If you’ve ever taken an Intro to Psychology class, you probably remember a guy named Maslow and his famous hierarchy of needs. Level 1: Air, Food, Water. Level 2: Safety. Level 3: Belongingness.
Attention from others is one of a human being’s basic needs. We all need to feel like we have connections. Since children literally need attention to survive, it’s not surprising that they seek it almost as often as they ask for a snack, and they aren’t always picky about where it comes from.
But what should we do when attention-seeking behavior becomes problematic? How should parents respond when their child seeks attention in disruptive or even aggressive ways?
Drawing on her more than twenty years of experience in child development and education, Dr. Lauren Loquasto, senior vice president and chief academic officer at The Goddard School, offers insight into how parents can redirect four common attention-seeking behaviors and instead create positive interactions that help children grow.
1. Shouting, Screaming, Or An All-Out Temper Tantrum
Almost without fail, a child who is at this level is desperately trying to communicate something that they can’t put into words. Reason has left the building. Logic? Never heard of her.
A child in tantrum mode has an unmet need, and their feelings about it are bigger than their ability to remain calm. That’s why it’s non-negotiable for the grown-up in the situation to find a way to maintain control of their own emotions and sit quietly nearby until the child is calm.
“Always ensure your child is safe,” Loquasto tells Romper. “Avoid directly looking at or verbally responding to your child while he is engaging in these behaviors.” She also recommends positively acknowledging the child when they calm down, providing attention to the calming, and not the loss of control.
2. Constantly Clowning Around
Everyone loves getting a laugh. If a child is unsure how to engage with their peers, silliness is a way to get attention. When that desire to entertain stands in the way of forming genuine relationships, it’s time to help your child make different choices.
“As people, we all want and desire attention,” Loquasto says. “Young children may exacerbate their attempts for this out of insecurity.” At Goddard, Loquasto and her team encourage parents to evaluate the “ABCs.” A is for Antecedent. What triggered the behavior? Were they attempting to focus someone’s attention on them? B is for Behavior. What did the child do, and is this typical behavior for them? C stands for Consequence. Did the child receive attention? Remember, positive and negative attention both fulfill a child’s basic needs.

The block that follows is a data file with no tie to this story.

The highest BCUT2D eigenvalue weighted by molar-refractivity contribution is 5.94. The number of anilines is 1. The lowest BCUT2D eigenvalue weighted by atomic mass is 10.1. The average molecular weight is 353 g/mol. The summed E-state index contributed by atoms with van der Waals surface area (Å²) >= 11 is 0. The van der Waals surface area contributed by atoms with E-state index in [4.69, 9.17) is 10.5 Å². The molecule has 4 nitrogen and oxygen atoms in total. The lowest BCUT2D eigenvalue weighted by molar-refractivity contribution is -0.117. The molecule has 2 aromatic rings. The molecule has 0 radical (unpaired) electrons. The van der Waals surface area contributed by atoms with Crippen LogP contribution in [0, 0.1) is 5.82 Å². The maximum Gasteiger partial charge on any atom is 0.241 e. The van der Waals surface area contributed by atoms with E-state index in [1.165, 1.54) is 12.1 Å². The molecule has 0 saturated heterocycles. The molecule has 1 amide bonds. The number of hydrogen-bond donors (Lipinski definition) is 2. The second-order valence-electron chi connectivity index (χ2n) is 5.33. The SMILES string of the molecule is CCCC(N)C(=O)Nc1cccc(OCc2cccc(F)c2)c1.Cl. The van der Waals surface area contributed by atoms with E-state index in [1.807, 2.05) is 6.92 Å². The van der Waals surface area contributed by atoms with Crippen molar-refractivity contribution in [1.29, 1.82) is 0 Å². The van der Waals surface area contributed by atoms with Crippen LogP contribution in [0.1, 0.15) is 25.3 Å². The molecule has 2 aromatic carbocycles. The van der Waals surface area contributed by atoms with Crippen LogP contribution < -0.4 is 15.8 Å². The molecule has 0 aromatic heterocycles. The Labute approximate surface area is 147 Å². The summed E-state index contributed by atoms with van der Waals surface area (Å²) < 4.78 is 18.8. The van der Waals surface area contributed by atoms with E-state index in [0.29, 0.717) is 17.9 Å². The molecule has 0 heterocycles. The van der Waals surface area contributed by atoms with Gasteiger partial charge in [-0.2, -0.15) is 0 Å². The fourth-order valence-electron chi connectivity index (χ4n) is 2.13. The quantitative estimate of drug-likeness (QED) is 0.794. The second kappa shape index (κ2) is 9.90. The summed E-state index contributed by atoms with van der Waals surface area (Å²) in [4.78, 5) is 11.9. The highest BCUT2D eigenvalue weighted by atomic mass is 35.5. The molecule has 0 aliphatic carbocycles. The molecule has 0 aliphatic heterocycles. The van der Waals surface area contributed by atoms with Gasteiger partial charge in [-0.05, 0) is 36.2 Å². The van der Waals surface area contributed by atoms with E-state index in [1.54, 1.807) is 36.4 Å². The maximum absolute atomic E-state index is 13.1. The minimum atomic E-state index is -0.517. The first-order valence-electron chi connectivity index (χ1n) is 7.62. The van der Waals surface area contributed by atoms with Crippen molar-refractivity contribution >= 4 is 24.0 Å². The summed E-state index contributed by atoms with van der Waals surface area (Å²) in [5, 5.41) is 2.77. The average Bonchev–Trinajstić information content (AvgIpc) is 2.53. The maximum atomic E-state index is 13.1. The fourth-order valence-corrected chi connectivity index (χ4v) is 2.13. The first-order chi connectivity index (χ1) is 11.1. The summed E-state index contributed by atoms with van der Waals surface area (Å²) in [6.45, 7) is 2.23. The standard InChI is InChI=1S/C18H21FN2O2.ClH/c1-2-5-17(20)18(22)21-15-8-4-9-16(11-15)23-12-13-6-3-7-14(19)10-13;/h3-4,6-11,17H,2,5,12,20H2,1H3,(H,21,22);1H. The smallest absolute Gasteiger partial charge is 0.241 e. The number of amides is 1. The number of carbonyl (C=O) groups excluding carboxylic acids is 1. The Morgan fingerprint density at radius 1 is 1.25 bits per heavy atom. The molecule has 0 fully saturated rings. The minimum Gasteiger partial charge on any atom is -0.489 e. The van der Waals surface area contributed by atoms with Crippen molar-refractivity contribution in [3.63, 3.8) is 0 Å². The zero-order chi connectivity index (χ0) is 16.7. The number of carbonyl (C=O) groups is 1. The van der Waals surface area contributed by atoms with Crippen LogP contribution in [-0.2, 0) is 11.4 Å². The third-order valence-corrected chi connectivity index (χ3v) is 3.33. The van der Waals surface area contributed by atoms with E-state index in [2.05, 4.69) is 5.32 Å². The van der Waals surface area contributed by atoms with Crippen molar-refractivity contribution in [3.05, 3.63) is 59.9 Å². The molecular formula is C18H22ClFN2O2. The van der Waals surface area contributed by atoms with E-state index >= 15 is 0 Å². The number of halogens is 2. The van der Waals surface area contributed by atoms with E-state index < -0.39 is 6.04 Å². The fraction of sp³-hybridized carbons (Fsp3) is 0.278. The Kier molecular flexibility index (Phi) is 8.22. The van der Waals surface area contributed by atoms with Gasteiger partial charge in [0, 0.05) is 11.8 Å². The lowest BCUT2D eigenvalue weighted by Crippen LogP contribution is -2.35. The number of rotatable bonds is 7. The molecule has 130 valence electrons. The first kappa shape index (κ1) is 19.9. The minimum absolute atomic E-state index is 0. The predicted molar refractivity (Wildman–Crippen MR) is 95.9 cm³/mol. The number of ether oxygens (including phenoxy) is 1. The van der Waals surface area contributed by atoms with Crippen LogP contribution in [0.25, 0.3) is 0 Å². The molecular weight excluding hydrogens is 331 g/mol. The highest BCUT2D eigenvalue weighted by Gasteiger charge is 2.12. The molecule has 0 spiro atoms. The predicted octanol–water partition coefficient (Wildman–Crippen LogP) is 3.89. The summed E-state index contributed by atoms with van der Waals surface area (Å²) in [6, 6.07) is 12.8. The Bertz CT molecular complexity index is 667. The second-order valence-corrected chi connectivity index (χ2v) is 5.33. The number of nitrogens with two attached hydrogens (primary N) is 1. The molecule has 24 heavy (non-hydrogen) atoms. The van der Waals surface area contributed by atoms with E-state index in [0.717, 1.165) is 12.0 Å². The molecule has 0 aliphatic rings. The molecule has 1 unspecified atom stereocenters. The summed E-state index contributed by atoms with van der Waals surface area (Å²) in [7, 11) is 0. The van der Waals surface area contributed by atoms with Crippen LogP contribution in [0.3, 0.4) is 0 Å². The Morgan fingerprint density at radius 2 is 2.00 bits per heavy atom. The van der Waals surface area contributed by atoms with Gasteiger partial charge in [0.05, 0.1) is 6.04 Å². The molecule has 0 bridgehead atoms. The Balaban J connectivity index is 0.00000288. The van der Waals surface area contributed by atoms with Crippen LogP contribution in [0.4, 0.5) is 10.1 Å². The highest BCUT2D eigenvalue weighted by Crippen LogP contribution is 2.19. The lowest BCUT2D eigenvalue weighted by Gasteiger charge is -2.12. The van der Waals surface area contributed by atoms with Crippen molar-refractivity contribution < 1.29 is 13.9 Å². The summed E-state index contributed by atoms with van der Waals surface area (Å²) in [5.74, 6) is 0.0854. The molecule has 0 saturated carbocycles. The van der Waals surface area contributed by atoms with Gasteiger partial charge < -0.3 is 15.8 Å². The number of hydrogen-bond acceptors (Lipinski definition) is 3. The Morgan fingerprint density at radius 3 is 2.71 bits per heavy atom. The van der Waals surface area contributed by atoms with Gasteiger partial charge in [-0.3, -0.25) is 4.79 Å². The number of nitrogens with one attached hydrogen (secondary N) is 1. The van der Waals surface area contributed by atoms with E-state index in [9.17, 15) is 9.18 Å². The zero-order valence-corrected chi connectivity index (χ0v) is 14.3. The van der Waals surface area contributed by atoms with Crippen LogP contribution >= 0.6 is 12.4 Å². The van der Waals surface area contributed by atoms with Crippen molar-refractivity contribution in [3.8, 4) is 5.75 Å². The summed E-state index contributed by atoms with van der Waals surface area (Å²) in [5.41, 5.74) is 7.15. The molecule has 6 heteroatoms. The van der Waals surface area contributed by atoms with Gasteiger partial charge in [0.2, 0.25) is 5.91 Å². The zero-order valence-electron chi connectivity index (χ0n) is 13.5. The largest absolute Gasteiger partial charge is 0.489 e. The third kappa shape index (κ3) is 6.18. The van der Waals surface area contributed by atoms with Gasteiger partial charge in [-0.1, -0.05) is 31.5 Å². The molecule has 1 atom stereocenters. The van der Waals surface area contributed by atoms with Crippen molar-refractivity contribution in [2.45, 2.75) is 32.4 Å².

If you can critically consider the behaviors, you can help your child make choices that will ultimately fulfill their need for attention and help them begin to value the next level of needs: esteem and respect from others.
3. Seriously Overreacting To A Small Injury Or Minor Slight
Minor pain and emotional frustration are parts of life, so we have to help reduce our children’s fear of small negative experiences. If we react with them, we reinforce their fear, fulfill that attention need, and pretty much ensure that they will flip out again the next time they see a scraped knee or have a disagreement with another child.
Loquasto explains that if you remove the attention for the undesired behavior and focus instead on desired behaviors, the undesired behavior will cease. For example, when you ignore the wailing over the slight bump on the knee and instead focus on praising your child for cleaning up their toys without being asked, your child will learn which behaviors do and do not get desired attention.
Jealousy. Insecurity. Fear. Unmet needs. Whatever the cause, whining and nagging are staples of most children’s attention-seeking behavior. It’s harder to ignore than a tantrum because whining is not an event — it’s a habit. Just like any less-than-flattering habit, it can be hard to break, but it’s not impossible.
Loquasto suggests watching closely for behaviors that you want to reinforce. Whenever a child is doing the right thing, affirm them with praise. “Reinforce what you want to see; ignore what you do not,” she says.
The folks at the Goddard School have the right idea. They know that a child who is emotionally and socially confident and well-developed is better equipped to learn and grow. “At Goddard, we work to support the education of the whole child,” Loquasto explains. “We place just as much attention on the child’s social and emotional development as academic development, ensuring the child is able to learn, thrive, and be prepared for the next step in their education.” That sounds like the kind of attention we all want our children to receive.